Sedrick Huckaby is a devotional painter. Focused on what he loves—family, home, community, history, and God—he paints with the vision of his powerful affection. Huckaby’s love is a solidarity so formidable it is transformative. People, places, and things often perceived as unremarkable are recast in the strong light of grandeur; they are magnified from the minute to the monumental. Neighbors are differentiated from convenient anonymity and given their specific features in careful detail, faces of beloved family are rendered eight feet tall in impassioned oil paint, and personal history is infused with the palpable urgency of this very moment.
Pulling the past into the present is an effect most deeply felt in Huckaby’s portraits of quilts. No authentic quilt is anonymous; by definition, a quilt is specific—composed of a particular past. Quilts call on generational and cultural memory. In the case of the African American tradition, many quilting patterns harken back to tribal motifs that endured the Atlantic crossing to emerge again in careful arrangements of fabric. As individuals imbued with such stories and histories, quilts deserve portraits, nothing less. The quilts that Huckaby paints are made by his grandmother Mama Sarah, a woman who loved her children with great warmth, literally and figuratively. Her quilts are found in each of their closets. Once a background element in Huckaby’s portraits and still life paintings, the quilts slowly emerged as a worthy subject in and of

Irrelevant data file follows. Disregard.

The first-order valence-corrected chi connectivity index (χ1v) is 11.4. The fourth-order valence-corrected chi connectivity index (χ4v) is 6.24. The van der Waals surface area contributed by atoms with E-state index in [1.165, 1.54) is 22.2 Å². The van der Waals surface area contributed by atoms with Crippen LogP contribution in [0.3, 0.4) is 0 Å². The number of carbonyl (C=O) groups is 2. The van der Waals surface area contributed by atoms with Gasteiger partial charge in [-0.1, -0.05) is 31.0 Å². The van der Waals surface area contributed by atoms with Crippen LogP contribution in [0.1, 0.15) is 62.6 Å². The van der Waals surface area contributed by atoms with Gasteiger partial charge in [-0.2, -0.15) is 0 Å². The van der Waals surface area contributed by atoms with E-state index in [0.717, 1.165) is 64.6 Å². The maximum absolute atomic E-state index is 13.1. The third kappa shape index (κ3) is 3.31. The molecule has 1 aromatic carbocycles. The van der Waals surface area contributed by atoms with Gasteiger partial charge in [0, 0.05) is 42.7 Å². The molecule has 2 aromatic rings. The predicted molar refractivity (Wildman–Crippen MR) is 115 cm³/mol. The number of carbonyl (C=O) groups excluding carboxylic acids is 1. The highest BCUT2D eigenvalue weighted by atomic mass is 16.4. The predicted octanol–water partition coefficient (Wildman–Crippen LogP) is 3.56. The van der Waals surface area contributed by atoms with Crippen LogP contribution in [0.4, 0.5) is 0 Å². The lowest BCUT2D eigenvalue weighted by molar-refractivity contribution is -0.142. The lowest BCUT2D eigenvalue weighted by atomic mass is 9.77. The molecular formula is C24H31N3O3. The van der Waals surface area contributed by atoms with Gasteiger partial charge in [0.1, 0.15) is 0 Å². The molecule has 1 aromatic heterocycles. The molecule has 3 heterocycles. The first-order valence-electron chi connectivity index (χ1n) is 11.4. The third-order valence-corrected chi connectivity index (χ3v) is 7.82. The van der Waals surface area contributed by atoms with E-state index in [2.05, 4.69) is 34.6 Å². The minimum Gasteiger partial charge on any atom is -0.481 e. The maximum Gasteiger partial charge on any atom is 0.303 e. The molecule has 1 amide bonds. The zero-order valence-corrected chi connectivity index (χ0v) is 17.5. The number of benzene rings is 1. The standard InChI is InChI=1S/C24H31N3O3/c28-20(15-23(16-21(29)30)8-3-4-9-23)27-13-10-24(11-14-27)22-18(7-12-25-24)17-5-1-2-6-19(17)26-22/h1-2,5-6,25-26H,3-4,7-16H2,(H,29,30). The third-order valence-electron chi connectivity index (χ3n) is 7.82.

itself as an embodiment of the self-sacrificial love and artistry of his predecessors.
Huckaby honors artistic as well as familial lineage. Dr. Eddie McAnthony taught him papier-mâché techniques that allow him to sculpt expressive figures. McAnthony was a student of John Biggers, Biggers was a student of celebrated artist and legendary teacher Charles White, and White’s wife, Elizabeth Catlett, was also a successful artist. Through this daisy chain of learning and friendship, Huckaby feels connected to a host of meaningful lives and influences.
Relational connection grounds and guides Huckaby’s practice. “Grow where you are planted” is an adage that he seems to take quite seriously. Fort Worth is his birthplace and heart’s chosen home. Its people and history are his own, and he is fiercely dedicated to the well-being of his neighbors and family. In the end, it may be no stretch to say that for Sedrick Huckaby, it is not so much oil paint that is his medium but love itself.
– Linnéa Gabriella Spransy Neuss